In taking the Amphitheater stage for his Wednesday morning lecture, Acting Deputy Surgeon General Rear Adm. Scott Giberson said that he had two goals: to “accelerate a paradigm shift to health,” and to “inspire action.”
Mental illness has always plagued human beings, said Daniel R. Weinberger, yet only in the last 10 years have scientists really begun to understand its genetic causes.
Medical research is at an inflection point, Keith Yamamoto said in his 10:45 a.m. morning lecture on Monday in the Amphitheater. But with strategic moves in data aggregation and collaboration between disciplines and sectors, medical researchers can revolutionize health care through what he called “precision medicine.”
Journalist Robin Wright has reported on every war, revolution and uprising in the Middle East since 1973, as well as conflicts in other regions. In all, she has reported from more than 140 countries for publications including The Washington Post, the Los Angeles Times, The New Yorker and Time magazine.
To open her Thursday morning lecture on Chinese investment in Africa, Johns Hopkins professor Deborah Bräutigam told the Amphitheater audience a story.
Political scientist Geoffrey Kemp has hosted annual lecture updates on the Middle East at Chautauqua for the last 20 years. Kemp, who serves as director of Regional Security Programs at the Center for the National Interest, returned to the Amphitheater stage at 10:45 a.m. on Wednesday to hold a conversation with Dennis Ross, counselor and William Davidson Distinguished Fellow at the Washington Institute for Near East Policy.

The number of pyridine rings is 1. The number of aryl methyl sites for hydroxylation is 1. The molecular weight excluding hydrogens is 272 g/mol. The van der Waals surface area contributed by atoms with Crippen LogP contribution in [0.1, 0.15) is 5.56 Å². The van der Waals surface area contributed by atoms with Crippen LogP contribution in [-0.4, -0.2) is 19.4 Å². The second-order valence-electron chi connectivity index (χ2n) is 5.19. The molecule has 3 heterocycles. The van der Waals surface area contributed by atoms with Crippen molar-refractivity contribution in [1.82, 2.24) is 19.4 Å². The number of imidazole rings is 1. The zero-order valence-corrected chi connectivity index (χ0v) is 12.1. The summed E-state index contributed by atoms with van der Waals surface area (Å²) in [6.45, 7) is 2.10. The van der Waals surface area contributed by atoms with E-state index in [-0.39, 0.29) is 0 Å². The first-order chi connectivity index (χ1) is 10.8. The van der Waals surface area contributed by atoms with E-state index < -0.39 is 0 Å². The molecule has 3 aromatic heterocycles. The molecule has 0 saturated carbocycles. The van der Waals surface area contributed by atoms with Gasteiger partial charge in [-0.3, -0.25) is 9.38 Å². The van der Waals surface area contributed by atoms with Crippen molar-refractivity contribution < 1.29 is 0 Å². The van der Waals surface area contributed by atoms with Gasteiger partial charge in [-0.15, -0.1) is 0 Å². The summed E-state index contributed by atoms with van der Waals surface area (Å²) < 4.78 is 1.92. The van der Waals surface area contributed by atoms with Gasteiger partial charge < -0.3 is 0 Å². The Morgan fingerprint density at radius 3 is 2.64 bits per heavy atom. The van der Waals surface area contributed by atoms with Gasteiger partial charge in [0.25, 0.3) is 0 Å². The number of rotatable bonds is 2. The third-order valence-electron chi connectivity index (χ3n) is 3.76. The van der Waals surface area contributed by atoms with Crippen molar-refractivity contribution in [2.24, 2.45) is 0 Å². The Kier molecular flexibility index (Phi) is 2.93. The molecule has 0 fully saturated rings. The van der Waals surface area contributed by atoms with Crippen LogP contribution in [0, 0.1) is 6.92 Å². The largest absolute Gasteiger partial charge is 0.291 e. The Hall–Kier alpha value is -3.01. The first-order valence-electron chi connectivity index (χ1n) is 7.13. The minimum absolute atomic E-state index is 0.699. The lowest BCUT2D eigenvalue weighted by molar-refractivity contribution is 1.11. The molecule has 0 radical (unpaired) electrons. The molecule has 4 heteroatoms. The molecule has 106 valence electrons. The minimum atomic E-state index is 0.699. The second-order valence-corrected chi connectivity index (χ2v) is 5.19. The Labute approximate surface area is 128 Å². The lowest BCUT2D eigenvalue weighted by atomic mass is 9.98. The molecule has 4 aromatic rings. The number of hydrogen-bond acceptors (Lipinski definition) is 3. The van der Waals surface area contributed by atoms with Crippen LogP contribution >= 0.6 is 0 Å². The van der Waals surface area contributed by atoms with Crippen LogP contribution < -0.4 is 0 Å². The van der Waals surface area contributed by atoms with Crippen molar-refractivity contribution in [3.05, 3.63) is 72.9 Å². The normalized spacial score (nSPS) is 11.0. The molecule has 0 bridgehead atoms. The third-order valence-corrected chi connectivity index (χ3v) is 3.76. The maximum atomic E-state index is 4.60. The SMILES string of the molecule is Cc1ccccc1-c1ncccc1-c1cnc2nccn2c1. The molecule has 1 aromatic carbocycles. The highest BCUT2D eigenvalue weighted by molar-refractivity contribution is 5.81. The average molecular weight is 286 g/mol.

On her last visit to Chautauqua, Annie Griffiths, the first woman photographer for National Geographic, made a life-changing decision. That summer, she recounted in her morning lecture at 10:45 a.m. Tuesday in the Amphitheater, she decided to found Ripple Effect Images, a non-profit organization that sends top photographers and videographers to document the work of aid programs that help impoverished women and girls. Their images and videos help these organizations fundraise and spread awareness.
The Middle East is once again on fire, and Fareed Zakaria, host of CNN’s “Fareed Zakaria GPS,” sought to explain it in his Monday morning lecture at 10:45 a.m. in the Amphitheater. His was the first lecture in Week Eight’s theme of “Chautauqua’s Global Public Square.”
The Amphitheater saw its last day as a makeshift movie theater at 10:45 a.m. on Friday as Ken Burns and Geoffrey Ward continued their screening and discussion of “The Roosevelts: An Intimate History.” Their 14-hour documentary series on the lives of Theodore, Franklin and Eleanor Roosevelt will broadcast in two-hour episodes over seven consecutive evenings on PBS starting Sept. 14.
On Sept. 14, PBS will begin a week of broadcasting Ken Burns and Geoffrey Ward’s upcoming documentary series on Theodore, Franklin and Eleanor Roosevelt, titled “The Roosevelts: An Intimate History.” Broadcast in two-hour-long episodes over seven days, the 14-hour series will cover 104 years of history, beginning with Theodore Roosevelt’s birth in 1858 and ending with Eleanor Roosevelt’s death in 1962.